Etymology
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inactive (adj.)

"not active or acting," 1640s, from in- (1) "not, opposite of" + active. Perhaps a back-formation from inactivity.

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torpor (n.)

"lethargy, listlessness," c. 1600, from Latin torpor "numbness, sluggishness," from torpere "be numb, be inactive, be dull" (from PIE root *ster- (1) "stiff").

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deactivate (v.)

also de-activate, "render inactive or less active," 1904, from de- "do the opposite of" + activate. Related: Deactivated; deactivating; deactivation.

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do-nothing (n.)

"an idler," 1570s, from the verbal phrase; see do (v.) + nothing. As an adjective, "doing no work, indolent, inactive," by 1832.

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quiescence (n.)

"state or quality of being inactive," 1630s, from Latin quiescentia, from quiescere "to rest" (from suffixed form of PIE root *kweie- "to rest, be quiet"). Related: Quiescency.

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velleity (n.)
"volition in the weakest form; an indolent or inactive wish," 1610s, from Medieval Latin stem of velleitas (from Latin velle "to wish, will;" see will (v.)) + -ity.
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inert (adj.)
1640s, "without inherent force, having no power to act or respond," from French inerte (16c.) or directly from Latin inertem (nominative iners) "unskilled, incompetent; inactive, helpless, weak, sluggish; worthless," used of stagnant fluids, uncultivated pastures, expressionless eyes. It is a compound of in- "without, not, opposite of" (see in- (1)) + ars (genitive artis) "skill" (see art (n.)). In chemistry, "having no active properties, neutral" (1800), specifically from 1885 of certain chemically inactive, colorless, odorless gases. Of persons or creatures, "indisposed or unable to move or act," from 1774.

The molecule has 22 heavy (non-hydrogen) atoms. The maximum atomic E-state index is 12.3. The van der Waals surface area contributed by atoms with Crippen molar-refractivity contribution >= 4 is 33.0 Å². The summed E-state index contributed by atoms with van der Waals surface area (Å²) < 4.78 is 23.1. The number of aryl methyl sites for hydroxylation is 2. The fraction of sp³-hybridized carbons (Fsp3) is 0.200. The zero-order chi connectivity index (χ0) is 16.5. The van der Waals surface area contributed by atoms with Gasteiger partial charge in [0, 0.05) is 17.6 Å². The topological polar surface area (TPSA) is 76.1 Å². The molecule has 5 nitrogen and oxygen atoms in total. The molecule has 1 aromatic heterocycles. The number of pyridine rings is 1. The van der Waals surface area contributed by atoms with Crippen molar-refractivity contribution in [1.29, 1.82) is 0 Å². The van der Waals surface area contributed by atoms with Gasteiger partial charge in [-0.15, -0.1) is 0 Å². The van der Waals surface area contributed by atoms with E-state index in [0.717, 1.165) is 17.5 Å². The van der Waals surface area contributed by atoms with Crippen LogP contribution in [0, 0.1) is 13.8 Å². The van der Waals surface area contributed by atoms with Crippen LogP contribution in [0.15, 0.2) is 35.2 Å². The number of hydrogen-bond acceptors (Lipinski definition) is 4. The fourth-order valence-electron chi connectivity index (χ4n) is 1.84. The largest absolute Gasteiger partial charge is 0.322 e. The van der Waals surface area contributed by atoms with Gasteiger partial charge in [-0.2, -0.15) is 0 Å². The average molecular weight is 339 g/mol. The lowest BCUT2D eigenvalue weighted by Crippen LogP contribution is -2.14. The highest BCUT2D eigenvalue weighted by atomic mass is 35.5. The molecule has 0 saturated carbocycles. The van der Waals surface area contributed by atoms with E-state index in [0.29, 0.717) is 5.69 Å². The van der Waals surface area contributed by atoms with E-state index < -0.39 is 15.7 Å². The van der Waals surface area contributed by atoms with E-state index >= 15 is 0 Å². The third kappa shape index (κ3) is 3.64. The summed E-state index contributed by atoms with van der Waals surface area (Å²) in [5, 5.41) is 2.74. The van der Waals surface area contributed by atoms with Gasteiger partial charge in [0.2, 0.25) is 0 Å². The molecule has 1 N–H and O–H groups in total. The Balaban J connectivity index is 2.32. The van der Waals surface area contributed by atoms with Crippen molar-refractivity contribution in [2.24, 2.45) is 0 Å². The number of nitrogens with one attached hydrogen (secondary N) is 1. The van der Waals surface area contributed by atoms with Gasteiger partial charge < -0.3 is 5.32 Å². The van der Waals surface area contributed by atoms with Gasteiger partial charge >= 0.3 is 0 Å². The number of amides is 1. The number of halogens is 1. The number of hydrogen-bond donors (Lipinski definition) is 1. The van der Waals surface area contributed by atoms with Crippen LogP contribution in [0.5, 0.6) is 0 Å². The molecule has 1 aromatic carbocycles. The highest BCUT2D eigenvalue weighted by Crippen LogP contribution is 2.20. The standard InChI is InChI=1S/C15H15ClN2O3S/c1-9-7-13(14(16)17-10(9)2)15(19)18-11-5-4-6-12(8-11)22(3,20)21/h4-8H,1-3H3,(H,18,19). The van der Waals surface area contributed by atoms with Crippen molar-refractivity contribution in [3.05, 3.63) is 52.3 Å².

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nurse (n.2)

"dogfish, shark," a name given to various sharks of inactive habits, c. 1500, of unknown origin. Perhaps identical to nurse (n.1), but the sense is obscure, or perhaps a different word conformed to it by folk-etymology.

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lethargic (adj.)
late 14c., litargik, "morbidly drowsy, manifesting lethargy," from Latin lethargicus "affected with lethargy," from Greek lethargikos "drowsy," from lethargos "forgetful; inactive" (see lethargy). From 1590s as "pertaining to lethargy." Related: Lethargically. In 17c. also with a verb form, lethargize, and a noun, letharge "lethargic patient."
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drowsy (adj.)

"inclined to sleep, sleepy," 1520s, probably ultimately from Old English drusan, drusian "sink," also "become languid, slow, or inactive" (related to dreosan "to fall;" see dreary). There is no record of it in Middle English. Related: Drowsily; drowsiness.

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